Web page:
Carlos S.

Education Doctoral Student at University of California, Irvine

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Quality Management

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Question:

One interesting problem in quality management is managing a diverse set of stakeholders to solve a problem. A classic problem space is that of decision-making. The problem is as follows: You are tasked with making a decision about a key about a production process. The production process is executed by workers and their supervisors have specific routines triggered by and attached to the completion of those processes. How would you go about making a decision?

Carlos S.

Answer:

The purpose of this prompt is to elicit student thinking about decision-making, especially *with* stakeholders rather than for them. If you change a process without considering the work processes of on-the-ground workers, then changes fail and workers become disgruntled. Why did the person up top make decisions when they're not the ones on the ground doing the actual work? It's also important to consider the consequences of outcome productions and the connection between that and worker morale.

Writing

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Question:

Make a cohesive argument for why your favorite sports team is the best.

Carlos S.

Answer:

This is a low-floor, high-ceiling writing prompt for argumentative essay writing. One strategy for writing a cohesive paper is through various sentence and paragraph structures. For example, one structure that has stuck with me as a writer is that of AXES: you structure your paragraph with an assertion, and then support it with an example, explain that example, and then explain the significance of this example and this assertion to the significance of the overall paper.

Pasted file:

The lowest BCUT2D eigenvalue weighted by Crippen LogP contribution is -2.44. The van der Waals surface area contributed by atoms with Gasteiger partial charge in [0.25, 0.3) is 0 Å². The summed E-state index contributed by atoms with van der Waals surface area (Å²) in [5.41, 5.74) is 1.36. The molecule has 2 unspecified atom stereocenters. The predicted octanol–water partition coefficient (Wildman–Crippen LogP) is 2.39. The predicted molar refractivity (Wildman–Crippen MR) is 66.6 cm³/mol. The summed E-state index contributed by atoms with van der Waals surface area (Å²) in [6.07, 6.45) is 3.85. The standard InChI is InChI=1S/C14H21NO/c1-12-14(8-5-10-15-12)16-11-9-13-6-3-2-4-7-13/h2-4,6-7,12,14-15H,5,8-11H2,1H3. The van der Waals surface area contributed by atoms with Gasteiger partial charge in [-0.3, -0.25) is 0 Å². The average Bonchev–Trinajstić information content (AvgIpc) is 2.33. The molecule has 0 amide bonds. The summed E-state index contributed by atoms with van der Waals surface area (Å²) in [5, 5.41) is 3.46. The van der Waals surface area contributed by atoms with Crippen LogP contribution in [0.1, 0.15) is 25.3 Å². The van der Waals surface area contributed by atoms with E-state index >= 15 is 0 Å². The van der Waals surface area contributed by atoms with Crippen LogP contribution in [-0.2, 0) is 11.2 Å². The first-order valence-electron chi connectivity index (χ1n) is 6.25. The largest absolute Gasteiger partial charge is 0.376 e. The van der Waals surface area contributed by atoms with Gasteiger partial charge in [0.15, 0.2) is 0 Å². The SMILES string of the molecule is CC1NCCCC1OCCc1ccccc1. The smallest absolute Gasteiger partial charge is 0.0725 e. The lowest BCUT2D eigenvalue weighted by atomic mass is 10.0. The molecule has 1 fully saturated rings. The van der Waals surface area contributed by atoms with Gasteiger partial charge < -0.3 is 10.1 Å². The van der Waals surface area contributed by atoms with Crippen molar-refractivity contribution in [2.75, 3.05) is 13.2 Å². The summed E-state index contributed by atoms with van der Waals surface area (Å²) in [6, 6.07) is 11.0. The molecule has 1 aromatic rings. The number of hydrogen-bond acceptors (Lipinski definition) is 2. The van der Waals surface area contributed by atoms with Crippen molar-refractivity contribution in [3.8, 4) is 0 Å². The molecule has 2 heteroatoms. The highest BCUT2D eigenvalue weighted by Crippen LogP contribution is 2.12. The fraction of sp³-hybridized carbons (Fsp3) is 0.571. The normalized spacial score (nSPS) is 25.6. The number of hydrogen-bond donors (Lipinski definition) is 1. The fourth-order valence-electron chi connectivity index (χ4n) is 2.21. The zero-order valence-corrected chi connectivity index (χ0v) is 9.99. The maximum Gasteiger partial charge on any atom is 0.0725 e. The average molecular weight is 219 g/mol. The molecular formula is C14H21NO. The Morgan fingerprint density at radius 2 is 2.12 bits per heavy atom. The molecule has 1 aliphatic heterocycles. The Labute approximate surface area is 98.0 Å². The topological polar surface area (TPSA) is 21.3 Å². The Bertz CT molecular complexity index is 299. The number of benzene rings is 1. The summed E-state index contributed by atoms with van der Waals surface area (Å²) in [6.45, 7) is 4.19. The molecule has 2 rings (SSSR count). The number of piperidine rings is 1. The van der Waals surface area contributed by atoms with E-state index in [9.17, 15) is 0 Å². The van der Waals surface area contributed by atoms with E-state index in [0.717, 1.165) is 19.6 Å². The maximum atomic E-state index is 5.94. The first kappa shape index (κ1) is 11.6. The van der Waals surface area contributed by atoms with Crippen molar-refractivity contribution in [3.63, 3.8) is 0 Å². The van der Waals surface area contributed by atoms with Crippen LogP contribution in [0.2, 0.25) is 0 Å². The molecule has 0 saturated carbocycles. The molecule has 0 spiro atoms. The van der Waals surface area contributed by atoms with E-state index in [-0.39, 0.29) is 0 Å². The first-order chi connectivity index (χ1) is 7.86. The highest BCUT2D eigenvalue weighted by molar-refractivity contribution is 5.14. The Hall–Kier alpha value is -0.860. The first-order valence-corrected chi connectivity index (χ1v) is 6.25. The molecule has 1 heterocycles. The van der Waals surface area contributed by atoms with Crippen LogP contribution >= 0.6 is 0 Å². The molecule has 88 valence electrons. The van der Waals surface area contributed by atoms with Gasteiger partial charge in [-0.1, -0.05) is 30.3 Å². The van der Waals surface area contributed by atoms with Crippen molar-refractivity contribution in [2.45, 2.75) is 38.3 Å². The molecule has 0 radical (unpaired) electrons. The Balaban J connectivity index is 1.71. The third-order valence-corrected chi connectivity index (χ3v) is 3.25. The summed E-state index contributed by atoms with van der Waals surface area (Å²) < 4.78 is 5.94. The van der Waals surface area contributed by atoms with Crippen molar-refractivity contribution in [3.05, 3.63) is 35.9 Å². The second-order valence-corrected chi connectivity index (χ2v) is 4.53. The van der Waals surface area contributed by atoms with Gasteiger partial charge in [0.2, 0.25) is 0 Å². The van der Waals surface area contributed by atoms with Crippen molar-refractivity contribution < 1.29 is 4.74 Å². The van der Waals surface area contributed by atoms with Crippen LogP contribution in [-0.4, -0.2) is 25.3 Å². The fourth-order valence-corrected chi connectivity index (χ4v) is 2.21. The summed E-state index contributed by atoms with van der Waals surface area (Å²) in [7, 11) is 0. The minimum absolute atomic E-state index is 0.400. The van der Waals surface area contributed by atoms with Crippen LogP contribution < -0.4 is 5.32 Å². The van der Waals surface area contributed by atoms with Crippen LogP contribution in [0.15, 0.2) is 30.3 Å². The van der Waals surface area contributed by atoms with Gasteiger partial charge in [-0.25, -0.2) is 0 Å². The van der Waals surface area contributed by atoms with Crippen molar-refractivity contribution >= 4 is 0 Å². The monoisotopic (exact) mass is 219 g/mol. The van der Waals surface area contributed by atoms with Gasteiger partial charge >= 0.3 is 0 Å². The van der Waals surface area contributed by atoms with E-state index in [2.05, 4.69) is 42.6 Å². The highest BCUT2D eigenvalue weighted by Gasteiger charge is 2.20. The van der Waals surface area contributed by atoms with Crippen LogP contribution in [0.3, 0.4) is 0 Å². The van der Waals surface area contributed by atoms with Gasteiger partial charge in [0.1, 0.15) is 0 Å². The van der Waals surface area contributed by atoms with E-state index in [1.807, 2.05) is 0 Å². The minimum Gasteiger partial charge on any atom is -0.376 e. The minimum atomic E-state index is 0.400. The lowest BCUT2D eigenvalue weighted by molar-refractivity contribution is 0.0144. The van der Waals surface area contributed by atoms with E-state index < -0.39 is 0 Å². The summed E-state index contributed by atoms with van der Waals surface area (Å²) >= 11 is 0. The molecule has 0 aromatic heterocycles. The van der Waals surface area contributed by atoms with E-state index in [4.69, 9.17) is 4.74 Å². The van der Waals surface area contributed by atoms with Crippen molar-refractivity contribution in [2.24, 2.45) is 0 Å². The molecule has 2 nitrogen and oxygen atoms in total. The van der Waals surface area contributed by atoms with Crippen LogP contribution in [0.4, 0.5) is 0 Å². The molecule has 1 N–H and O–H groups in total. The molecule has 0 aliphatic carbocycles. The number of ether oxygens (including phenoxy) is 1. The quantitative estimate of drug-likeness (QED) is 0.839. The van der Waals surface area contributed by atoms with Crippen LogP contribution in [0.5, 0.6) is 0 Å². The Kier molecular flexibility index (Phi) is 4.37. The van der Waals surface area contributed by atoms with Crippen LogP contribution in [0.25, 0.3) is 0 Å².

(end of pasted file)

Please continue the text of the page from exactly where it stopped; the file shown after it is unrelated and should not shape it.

Statistics

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Question:

Two basketball teams with the same schedule have scored the following number of points over the past ten games: Team A: 90, 89, 91, 91, 90, 94, 92, 91, 90, 92 Team B: 100, 115, 74, 61, 84, 91, 111, 59, 122, 93 Which team did better?

Carlos S.

Answer:

This question is an interesting one because one thing many students come into stats classes knowing is how to calculate measures of center, particularly mean. If you calculate the mean, you notice something odd: both teams average 91 points per game. The data, though, look very different from one another. What's going on? This problem is interesting because there are a number of statistical concepts that can be taught here. First is the importance of plotting and visualizing data. The data from the two teams look super different. In the practice of statistics, it's always a good idea to see what your data look like. Another concept that can branch from this is the advantages and disadvantages of the mean as a measure of center. The mean as a basic measure of center takes into account all data, including outliers and extreme points. These can skew the mean. It is extremely sensitive to wide variation. This is a great way to introduce the median, which uses positioning in a dataset as a way to measure center. Knowing which one to use when is super important in statistics. A third concept is the importance of measuring variation. In statistics, students don't usually know what variance or standard deviation are measuring. This is a way to introduce those statistics as ways to describe the data. And, in statistics, variation is probably the most central statistic in making inferences about data. A fourth concept is the different ways to make inferences about data, and in this case, how to compare two groups. On these data, you can run a variety of statistical tests to determine a) which did better, statistically, and b) are the two groups different, statistically? There are many more that come from this seemingly simple problem!

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